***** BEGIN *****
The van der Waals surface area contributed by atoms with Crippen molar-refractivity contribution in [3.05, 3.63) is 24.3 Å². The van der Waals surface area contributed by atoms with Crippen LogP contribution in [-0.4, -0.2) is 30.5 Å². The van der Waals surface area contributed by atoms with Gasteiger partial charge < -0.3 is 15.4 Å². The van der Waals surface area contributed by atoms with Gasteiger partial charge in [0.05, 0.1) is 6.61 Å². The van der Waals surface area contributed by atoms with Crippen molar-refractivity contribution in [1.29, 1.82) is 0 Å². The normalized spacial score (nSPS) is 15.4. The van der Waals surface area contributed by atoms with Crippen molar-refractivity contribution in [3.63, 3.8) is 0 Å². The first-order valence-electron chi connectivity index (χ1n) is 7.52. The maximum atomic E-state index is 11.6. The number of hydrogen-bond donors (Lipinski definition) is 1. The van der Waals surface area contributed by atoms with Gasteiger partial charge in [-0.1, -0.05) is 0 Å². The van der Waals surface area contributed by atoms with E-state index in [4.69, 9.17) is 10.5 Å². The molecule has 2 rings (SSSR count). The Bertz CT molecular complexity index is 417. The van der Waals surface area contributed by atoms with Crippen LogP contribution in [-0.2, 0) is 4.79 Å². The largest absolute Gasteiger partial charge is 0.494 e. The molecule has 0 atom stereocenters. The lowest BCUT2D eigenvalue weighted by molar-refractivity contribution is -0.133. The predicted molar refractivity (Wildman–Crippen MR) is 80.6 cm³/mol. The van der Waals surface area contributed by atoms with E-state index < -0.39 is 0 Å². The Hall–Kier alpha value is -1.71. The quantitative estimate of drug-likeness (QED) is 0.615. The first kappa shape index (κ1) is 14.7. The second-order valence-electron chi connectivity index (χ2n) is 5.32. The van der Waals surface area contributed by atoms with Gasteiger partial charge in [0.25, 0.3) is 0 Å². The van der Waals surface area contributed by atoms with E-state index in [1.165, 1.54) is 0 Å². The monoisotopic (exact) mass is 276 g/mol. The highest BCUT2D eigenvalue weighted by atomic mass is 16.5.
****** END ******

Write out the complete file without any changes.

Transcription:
The van der Waals surface area contributed by atoms with Crippen molar-refractivity contribution in [3.05, 3.63) is 24.3 Å². The van der Waals surface area contributed by atoms with Crippen LogP contribution in [-0.4, -0.2) is 30.5 Å². The van der Waals surface area contributed by atoms with Gasteiger partial charge < -0.3 is 15.4 Å². The van der Waals surface area contributed by atoms with Gasteiger partial charge in [0.05, 0.1) is 6.61 Å². The van der Waals surface area contributed by atoms with Crippen molar-refractivity contribution in [1.29, 1.82) is 0 Å². The normalized spacial score (nSPS) is 15.4. The van der Waals surface area contributed by atoms with Crippen molar-refractivity contribution in [3.63, 3.8) is 0 Å². The first-order valence-electron chi connectivity index (χ1n) is 7.52. The maximum atomic E-state index is 11.6. The number of hydrogen-bond donors (Lipinski definition) is 1. The van der Waals surface area contributed by atoms with Gasteiger partial charge in [-0.1, -0.05) is 0 Å². The van der Waals surface area contributed by atoms with E-state index in [4.69, 9.17) is 10.5 Å². The molecule has 2 rings (SSSR count). The Bertz CT molecular complexity index is 417. The van der Waals surface area contributed by atoms with Crippen LogP contribution in [-0.2, 0) is 4.79 Å². The largest absolute Gasteiger partial charge is 0.494 e. The molecule has 0 atom stereocenters. The lowest BCUT2D eigenvalue weighted by molar-refractivity contribution is -0.133. The predicted molar refractivity (Wildman–Crippen MR) is 80.6 cm³/mol. The van der Waals surface area contributed by atoms with E-state index < -0.39 is 0 Å². The Hall–Kier alpha value is -1.71. The quantitative estimate of drug-likeness (QED) is 0.615. The first kappa shape index (κ1) is 14.7. The second-order valence-electron chi connectivity index (χ2n) is 5.32. The van der Waals surface area contributed by atoms with Gasteiger partial charge in [0.25, 0.3) is 0 Å². The van der Waals surface area contributed by atoms with E-state index in [1.165, 1.54) is 0 Å². The monoisotopic (exact) mass is 276 g/mol. The highest BCUT2D eigenvalue weighted by atomic mass is 16.5.